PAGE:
come to

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come to

1. To regain consciousness. After Lily fainted, we used smelling salts to get her to come to. The patient wasn't sure where he was when he came to in the emergency room.
2. To be called to one's mind. Give me a minute, that song will come to me. Why do the best ideas always come to me in the shower when I can't write them down?
3. To reach a conclusion of some kind, such as a decision. How did you come to this decision? Tell me your thought process.
4. To arrive at or visit a particular place. I came to this city because it's home to such beautiful architecture. I'll come to your house tonight and drop off your cake pan.
5. To reach a particular sum, as of a bill. Your total comes to $47.80.
6. To have a particular impact, result, or consequence. I hope my lies don't come to any consequence. That meeting nearly came to blows after the fiery testimony.
7. To be revealed or exposed. This meaning is often conveyed through the phrase "come to light." Discrepancies in the yearly budget report only came to light after the auditors began analyzing it. These incriminating documents came to light because of a whistleblower's tireless efforts.
8. To resume acting or feeling as one normally does. In this usage, a reflexive pronoun is used after "to." I was starting to get disoriented after being awake for 36 hours straight, but I came to myself after a good night's rest.
9. To anchor a ship. We'll come to in this port for now and regroup.
10. To position a ship with its bow in the wind. The ship needs to come to so that we can visit the port.
See also: come

come to something

to end up being helpful or significant. (See also amount to something; when it comes to something.) Do you think this work will come to anything? I don't think this will come to what we were promised.
See also: come

come to

to become conscious; to wake up. We threw a little cold water in his face, and he came to immediately.
See also: come

come to oneself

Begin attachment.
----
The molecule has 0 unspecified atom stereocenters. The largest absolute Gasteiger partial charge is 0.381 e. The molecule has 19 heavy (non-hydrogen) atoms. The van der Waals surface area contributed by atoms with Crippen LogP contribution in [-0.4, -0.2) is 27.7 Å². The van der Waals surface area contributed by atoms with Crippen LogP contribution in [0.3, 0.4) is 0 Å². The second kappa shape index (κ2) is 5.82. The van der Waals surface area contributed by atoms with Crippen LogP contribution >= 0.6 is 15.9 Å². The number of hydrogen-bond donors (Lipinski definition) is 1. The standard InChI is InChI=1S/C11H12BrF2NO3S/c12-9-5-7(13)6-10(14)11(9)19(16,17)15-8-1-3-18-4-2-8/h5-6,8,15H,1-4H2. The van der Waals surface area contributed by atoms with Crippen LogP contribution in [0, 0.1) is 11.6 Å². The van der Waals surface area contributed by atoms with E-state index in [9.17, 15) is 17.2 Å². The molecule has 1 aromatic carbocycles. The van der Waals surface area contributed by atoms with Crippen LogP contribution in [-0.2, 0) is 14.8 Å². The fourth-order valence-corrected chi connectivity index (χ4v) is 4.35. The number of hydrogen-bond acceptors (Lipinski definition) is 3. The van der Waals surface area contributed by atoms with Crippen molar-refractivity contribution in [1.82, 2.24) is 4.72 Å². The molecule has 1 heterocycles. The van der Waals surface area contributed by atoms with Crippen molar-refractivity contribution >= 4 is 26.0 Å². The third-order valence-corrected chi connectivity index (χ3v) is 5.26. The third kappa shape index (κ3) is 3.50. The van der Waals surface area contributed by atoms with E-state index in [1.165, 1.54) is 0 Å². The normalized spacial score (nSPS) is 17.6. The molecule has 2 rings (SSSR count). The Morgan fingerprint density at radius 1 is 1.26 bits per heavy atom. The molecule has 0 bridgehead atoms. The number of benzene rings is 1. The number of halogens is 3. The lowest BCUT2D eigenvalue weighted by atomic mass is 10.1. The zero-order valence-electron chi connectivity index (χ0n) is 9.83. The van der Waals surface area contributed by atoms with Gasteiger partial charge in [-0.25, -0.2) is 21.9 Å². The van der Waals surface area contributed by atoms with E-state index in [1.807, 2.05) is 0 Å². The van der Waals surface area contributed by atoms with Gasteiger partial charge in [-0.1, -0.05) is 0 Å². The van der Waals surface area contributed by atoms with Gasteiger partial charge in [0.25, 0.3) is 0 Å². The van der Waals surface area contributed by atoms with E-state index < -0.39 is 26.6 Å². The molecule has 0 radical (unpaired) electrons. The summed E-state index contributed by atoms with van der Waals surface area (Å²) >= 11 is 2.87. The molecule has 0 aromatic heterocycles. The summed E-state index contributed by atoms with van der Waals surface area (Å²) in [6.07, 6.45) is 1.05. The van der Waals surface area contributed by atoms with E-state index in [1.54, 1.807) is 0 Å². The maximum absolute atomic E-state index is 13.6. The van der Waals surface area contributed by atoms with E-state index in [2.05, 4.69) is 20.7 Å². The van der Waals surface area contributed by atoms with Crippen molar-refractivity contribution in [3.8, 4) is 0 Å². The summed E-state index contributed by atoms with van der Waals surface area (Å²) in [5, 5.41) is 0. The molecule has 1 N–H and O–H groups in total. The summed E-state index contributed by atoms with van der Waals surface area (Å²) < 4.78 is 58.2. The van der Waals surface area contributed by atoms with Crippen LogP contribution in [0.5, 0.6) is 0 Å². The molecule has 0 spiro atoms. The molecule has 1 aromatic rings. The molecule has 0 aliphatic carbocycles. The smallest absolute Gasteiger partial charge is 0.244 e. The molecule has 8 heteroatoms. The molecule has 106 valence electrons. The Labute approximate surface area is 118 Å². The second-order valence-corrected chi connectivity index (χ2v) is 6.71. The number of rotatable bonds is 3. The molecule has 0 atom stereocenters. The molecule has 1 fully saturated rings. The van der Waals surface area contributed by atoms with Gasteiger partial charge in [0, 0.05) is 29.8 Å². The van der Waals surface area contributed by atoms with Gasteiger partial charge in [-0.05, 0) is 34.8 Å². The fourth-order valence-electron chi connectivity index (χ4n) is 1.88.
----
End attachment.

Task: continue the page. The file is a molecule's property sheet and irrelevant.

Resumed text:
to begin acting and thinking like one's normal self. I began to come to myself and realize the wrong I had done. Please come to yourself and stop acting so strangely.
See also: come

come to

1. Recover consciousness, as in She fainted but quickly came to. [Second half of 1500s]
2. Arrive at, learn, as in I came to see that Tom had been right all along. [c. 1700]
3. See amount to, def. 2.
5. Stop a sailboat or other vessel by bringing the bow into the wind or dropping anchor, as in "The gale having gone over, we came to" (Richard Dana, Two Years Before the Mast, 1840). [Early 1700s] Also see the subsequent entries beginning with come to.
See also: come

come to

v.
1. To arrive at a place: We came to this city looking for a new life.
2. To come to the mind of someone; occur to someone: An interesting idea just came to me.
3. To have some sum as a total: The bill for dinner came to $40.
4. To arrive at some final state; amount to something: What will these strange events come to? So far, my miserable life has come to nothing.
5. To recover consciousness: The fainting victim came to.
6. Nautical To bring the bow into the wind: We should stop right here, so come to and we'll let the sails luff.
7. Nautical To anchor: We came to in the cove and spent the night there.
See also: come

come to

light/hand
To be clearly revealed or disclosed: "A further problem ... came to light last summer as a result of post-flight inspections" (John Noble Wilford).
See also: come
References in classic literature ?
Do you mean that John Douglas has been coming to see you for twenty years?
Her astonishment at his coming -- at his coming to Netherfield, to Longbourn, and voluntarily seeking her again, was almost equal to what she had known on first witnessing his altered behaviour in Derbyshire.
You shall know presently, sir," answered Partridge, "I am coming to it as fast as I can.
Indeed, we mentioned a great deal about young Madam Western, and George told me all; that Mr Blifil is coming to town in order to be married to her.
According to this diversion plan, those coming to Islamabad from Expressway would have to go at Taramri Chowk from Khana Pul and to reach Rawal Dam and Dhokri Chowk from there.
In the first reading, Deutero-Isaiah comforts his exiled contemporaries with the good news that God is coming to their rescue.
Society is still far too cruel to homosexuals, and those who are coming to terms with their own sexuality have the toughest road.
I like seeing something on the bigger screen and coming to the movies with my friends and my family.
Coming out is a personal process, and maybe she's still coming to grips with being a lesbian.
We are not coming to Jesus here as much as we are going with Jesus.
A believer, coming to the gospels in private prayer or in the liturgy of the church, doesn't have to have all this academic finesse.
Coming to Birth by Marjorie Oludhe Macgoye The Feminist Press at the City University of New York, December 2000, $30.
The image coming to me was not the crucifixion but the resurrected, cosmic Christ, taking the wounds of the outstretched crucified hands with him into eternity yet coming to me, inviting embrace -- coming, yet waiting; appealing to me, yet respectful of my own integrity.
While the Downtown Business Improvement District - the Alliance for Downtown Manhattan - and the mayor's plan to reduce taxes are finally coming to fruition, Hauspurg believes they are six or seven years overdue.
I look at it and feel tears coming to my eyes too, but I don't know why.